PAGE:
Ibeas, Juan ManuelTranslatorsecondary authorsome editionsconfirmed
Lázaro Ros, AmandoTranslatorsecondary authorsome editionsconfirmed
Paget, SidneyIllustratorsecondary authorsome editionsconfirmed
Paget, Sydney EdwardIllustratorsecondary authorsome editionsconfirmed
Powers, Richard M.Illustratorsecondary authorsome editionsconfirmed
Prebble, SimonNarratorsecondary authorsome editionsconfirmed
Queen, ElleryIntroductionsecondary authorsome editionsconfirmed
Rosati Bizzotto, NicolettaTranslatorsecondary authorsome editionsconfirmed
Smith, Edgar WadsworthEditorsecondary authorsome editionsconfirmed
Tull, PatrickNarratorsecondary authorsome editionsconfirmed

Is contained in

The Complete Sherlock Holmes by Sir Arthur Conan Doyle

Sherlock Holmes: Complete Illustrated Stories by Sir Arthur Conan Doyle

The Original Illustrated Sherlock Holmes by Arthur Conan Doyle

The adventures of Sherlock Holmes ; The memoirs of Sherlock Holmes ; The return of Sherlock Holmes ; The hound of the Baskervilles ; A study in scarlet ... the Bruce-Partington plans (Masters Library) by Arthur Conan Doyle

The Complete Adventures and Memoirs of Sherlock Holmes by Sir Arthur Conan Doyle

Adventures of Sherlock Holmes by Sir Arthur Conan Doyle


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To Sherlock Holmes she is always the woman.
'You have the grand gift of silence, Watson,' said he. 'It makes you quite invaluable as a companion.'
'I think, Watson, that you are now standing in the presence of one of the most absolute fools in Europe. I deserve to be kicked from here to Charing Cross.'
'Crime is common. Logic is rare.'
'Data! data! data!' he cried impatiently. 'I can't make bricks without clay.'
'If I claim full justice for my art, it is because it is an impersonal thing – a thing beyond myself. Crime is common. Logic is rare. Therefore it is upon the logic rather than upon the crime that you should dwell. You have degraded what should have been a course of lectures into a series of tales.'
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(Click to show. Warning: May contain spoilers.)
Disambiguation notice
This is the main work for The Adventures of Sherlock Holmes, the original collection of 12 short stories. Examples of this work include the Oxford World's Classics edition (ISBN 0192835084), the Scholastic Classics edition (ISBN 0439574285), Books of Wonder #0001 (ISBN 9780688107826). Be careful not to combine with omnibus editions that contain other works, as they sometimes carry the same title as this work, or with adaptations, abridgements, etc.
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  1. A Scandal in Bohemia
  2. The Red-headed League
  3. A Case of Identity
  4. The Boscombe Valley Mystery
  5. The Five Orange Pips
  6. The Man with the Twisted Lip
  7. The Adventure of the Blue Carbuncle
  8. The Adventure of the Speckled Band
  9. The Adventure of the Engineer's Thumb
  10. The Adventure of the Noble Bachelor
  11. The Adventure of the Beryl Coronet
  12. The Adventure of the Copper Beeches

From the first page:
(From the Red-Headed League)

Sherlock Holmes shook his head with a smile. "Beyond the obvious facts that our visitor has at some time done manual labour, that he takes snuff, that he is a Freemason, that he has been in China, and that he has done a considerable amount of writing lately, I can deduce nothing else."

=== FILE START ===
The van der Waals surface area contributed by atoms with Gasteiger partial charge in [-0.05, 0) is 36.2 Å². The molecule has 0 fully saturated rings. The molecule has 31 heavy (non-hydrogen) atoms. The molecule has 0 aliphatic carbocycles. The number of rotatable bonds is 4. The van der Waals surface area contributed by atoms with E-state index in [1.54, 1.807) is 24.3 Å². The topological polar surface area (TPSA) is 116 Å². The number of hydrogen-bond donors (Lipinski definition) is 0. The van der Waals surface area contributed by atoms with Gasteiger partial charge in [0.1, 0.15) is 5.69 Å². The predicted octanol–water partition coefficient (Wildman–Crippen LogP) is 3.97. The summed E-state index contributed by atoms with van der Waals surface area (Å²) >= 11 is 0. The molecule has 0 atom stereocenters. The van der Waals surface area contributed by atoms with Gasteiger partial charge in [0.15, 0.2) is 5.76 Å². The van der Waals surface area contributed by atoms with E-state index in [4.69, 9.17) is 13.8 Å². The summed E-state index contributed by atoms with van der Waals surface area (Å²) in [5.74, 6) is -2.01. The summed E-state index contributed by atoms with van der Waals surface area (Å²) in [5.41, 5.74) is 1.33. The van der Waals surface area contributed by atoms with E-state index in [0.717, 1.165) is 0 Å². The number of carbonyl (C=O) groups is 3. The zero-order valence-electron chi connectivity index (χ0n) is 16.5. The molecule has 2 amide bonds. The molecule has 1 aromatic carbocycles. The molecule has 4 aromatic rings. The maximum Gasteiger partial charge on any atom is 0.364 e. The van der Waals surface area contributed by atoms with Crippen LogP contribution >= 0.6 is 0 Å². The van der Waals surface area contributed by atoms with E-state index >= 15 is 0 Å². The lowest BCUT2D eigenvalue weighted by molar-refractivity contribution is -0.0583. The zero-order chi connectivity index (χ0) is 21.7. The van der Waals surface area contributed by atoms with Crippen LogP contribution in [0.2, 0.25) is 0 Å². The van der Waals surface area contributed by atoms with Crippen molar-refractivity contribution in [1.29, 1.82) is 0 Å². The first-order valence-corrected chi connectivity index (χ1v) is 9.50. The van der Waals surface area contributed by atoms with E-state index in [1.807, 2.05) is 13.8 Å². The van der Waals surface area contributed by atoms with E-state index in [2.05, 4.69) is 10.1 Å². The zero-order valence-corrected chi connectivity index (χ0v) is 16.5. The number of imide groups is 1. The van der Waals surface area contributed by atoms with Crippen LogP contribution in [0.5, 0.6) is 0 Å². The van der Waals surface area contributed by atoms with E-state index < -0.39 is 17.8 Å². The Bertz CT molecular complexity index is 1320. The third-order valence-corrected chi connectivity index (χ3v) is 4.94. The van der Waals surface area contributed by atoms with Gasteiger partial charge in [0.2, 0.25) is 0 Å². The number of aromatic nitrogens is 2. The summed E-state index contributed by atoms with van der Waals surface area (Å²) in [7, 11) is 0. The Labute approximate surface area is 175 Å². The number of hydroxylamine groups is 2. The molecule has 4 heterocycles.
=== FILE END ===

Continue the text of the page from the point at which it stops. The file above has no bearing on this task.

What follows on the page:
"How did you know all that, Mr Holmes?" our visitor asked?

"Your hands, my dear sir. Your right hand is a size larger than your left. I won't insult your intelligence about the snuff and the Freemasonary, especially as, against the strict rules of your order, you wear a breastpin."

"But the writing?"

"Your right cuff is shiny for five inches, and your left has a smooth patch near the elbow ehre you lean it on the desk."

"But China?"

"The tattooed fish above your right wrist could only have come from China."
Haiku summary

Amazon.com Product Description (ISBN 0192835084, Paperback)

Complete in nine handsome volumes, each with an introduction by a Doyle scholar, a chronology, a selected bibliography, and explanatory notes, the Oxford Sherlock Holmes series offers a definitive collection of the famous detective's adventures. No home library is complete without it.
Comprising the series of short stories that made the fortunes of the Strand, the magazine in which they were first published, this volume won even more popularity for Sherlock Holmes and Dr. Watson. Holmes is at the height of his powers in many of his most famous cases, including "The Red-Headed League," "The Speckled Band," and "The Blue Carbuncle."

(retrieved from Amazon Thu, 12 Mar 2015 18:10:13 -0400)

(see all 9 descriptions)

Este ebook presenta Las aventuras de Sherlock Holmes, con un indice dinmico y detallado. Sherlock Holmes es un personaje ficticio creado en 1887 por Sir Arthur Conan Doyle, es un detective ingls de finales del siglo XIX, que destaca por su inteligencia, su hbil uso de la observacin y el razonamiento deductivo para resolver casos difciles. El libro consta de doce cuentos: doce asuntos en los que Sherlock Holmes se valdr de su deslumbrante inteligencia para dejar boquiabierto a su ayudante Watson -y tambin al lector- con su lgica implacable y sus certeras deducciones. Tabla de contenidos: 1. Escndalo en Bohemia. 2. La Liga de los Pelirrojos. 3. Un caso de identidad. 4. El misterio del valle Boscombe. 5. Las cinco semillas de naranja. 6. El hombre del labio torcido. 7. El carbunclo azul. 8. La banda de lunares. 9. El dedo pulgar del ingeniero. 10. El aristcrata soltern. 11. La corona de berilos. 12. El misterio de Copper Beeches. Sir Arthur Ignatius Conan Doyle (1859 - 1930) fue un mdico y escritor escocs, creador del clebre detective de ficcin Sherlock Holmes. Fue un autor prolfico cuya obra incluye relatos de ciencia ficcin, novela histrica, teatro y poesa.… (more)

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Penguin Australia

3 editions of this book were published by Penguin Australia.

Editions: 0141034351, 0141045167, 0241952905

Urban Romantics

2 editions of this book were published by Urban Romantics.

Editions: 1907832580, 1907832599